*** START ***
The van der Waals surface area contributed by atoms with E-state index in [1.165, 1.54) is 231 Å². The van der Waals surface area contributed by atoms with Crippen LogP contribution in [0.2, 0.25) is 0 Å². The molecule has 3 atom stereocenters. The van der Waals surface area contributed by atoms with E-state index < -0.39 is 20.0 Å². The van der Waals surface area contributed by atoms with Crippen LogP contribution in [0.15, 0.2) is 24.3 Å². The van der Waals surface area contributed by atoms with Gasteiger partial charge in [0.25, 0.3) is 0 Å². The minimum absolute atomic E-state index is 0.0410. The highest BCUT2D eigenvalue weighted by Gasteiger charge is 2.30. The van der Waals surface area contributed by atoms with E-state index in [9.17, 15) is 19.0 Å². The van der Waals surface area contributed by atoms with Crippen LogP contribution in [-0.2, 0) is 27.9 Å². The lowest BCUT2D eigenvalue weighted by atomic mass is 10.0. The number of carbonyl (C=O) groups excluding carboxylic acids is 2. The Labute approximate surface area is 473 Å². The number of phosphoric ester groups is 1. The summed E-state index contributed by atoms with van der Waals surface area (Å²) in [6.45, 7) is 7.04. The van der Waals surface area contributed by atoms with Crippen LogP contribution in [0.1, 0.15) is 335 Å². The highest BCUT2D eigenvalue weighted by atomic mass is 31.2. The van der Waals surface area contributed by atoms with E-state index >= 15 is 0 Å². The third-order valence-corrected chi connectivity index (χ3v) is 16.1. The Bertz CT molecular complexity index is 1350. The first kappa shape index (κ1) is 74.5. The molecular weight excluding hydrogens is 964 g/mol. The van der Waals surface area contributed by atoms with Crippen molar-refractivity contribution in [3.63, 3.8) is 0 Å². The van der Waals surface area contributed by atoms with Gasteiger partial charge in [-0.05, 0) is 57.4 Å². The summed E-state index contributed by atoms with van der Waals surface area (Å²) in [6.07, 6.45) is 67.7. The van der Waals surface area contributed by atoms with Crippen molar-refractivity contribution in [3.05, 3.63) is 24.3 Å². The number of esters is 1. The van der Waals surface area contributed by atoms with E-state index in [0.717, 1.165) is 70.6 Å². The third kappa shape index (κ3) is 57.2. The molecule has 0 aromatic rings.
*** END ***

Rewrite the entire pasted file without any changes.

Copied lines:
The van der Waals surface area contributed by atoms with E-state index in [1.165, 1.54) is 231 Å². The van der Waals surface area contributed by atoms with Crippen LogP contribution in [0.2, 0.25) is 0 Å². The molecule has 3 atom stereocenters. The van der Waals surface area contributed by atoms with E-state index < -0.39 is 20.0 Å². The van der Waals surface area contributed by atoms with Crippen LogP contribution in [0.15, 0.2) is 24.3 Å². The van der Waals surface area contributed by atoms with Gasteiger partial charge in [0.25, 0.3) is 0 Å². The minimum absolute atomic E-state index is 0.0410. The highest BCUT2D eigenvalue weighted by Gasteiger charge is 2.30. The van der Waals surface area contributed by atoms with E-state index in [9.17, 15) is 19.0 Å². The van der Waals surface area contributed by atoms with Crippen LogP contribution in [-0.2, 0) is 27.9 Å². The lowest BCUT2D eigenvalue weighted by atomic mass is 10.0. The number of carbonyl (C=O) groups excluding carboxylic acids is 2. The Labute approximate surface area is 473 Å². The number of phosphoric ester groups is 1. The summed E-state index contributed by atoms with van der Waals surface area (Å²) in [6.45, 7) is 7.04. The van der Waals surface area contributed by atoms with Crippen LogP contribution in [0.1, 0.15) is 335 Å². The highest BCUT2D eigenvalue weighted by atomic mass is 31.2. The van der Waals surface area contributed by atoms with E-state index >= 15 is 0 Å². The third-order valence-corrected chi connectivity index (χ3v) is 16.1. The Bertz CT molecular complexity index is 1350. The first kappa shape index (κ1) is 74.5. The molecular weight excluding hydrogens is 964 g/mol. The van der Waals surface area contributed by atoms with Crippen molar-refractivity contribution in [3.63, 3.8) is 0 Å². The van der Waals surface area contributed by atoms with Gasteiger partial charge in [-0.05, 0) is 57.4 Å². The summed E-state index contributed by atoms with van der Waals surface area (Å²) in [6.07, 6.45) is 67.7. The van der Waals surface area contributed by atoms with Crippen molar-refractivity contribution in [3.05, 3.63) is 24.3 Å². The number of esters is 1. The van der Waals surface area contributed by atoms with E-state index in [0.717, 1.165) is 70.6 Å². The third kappa shape index (κ3) is 57.2. The molecule has 0 aromatic rings.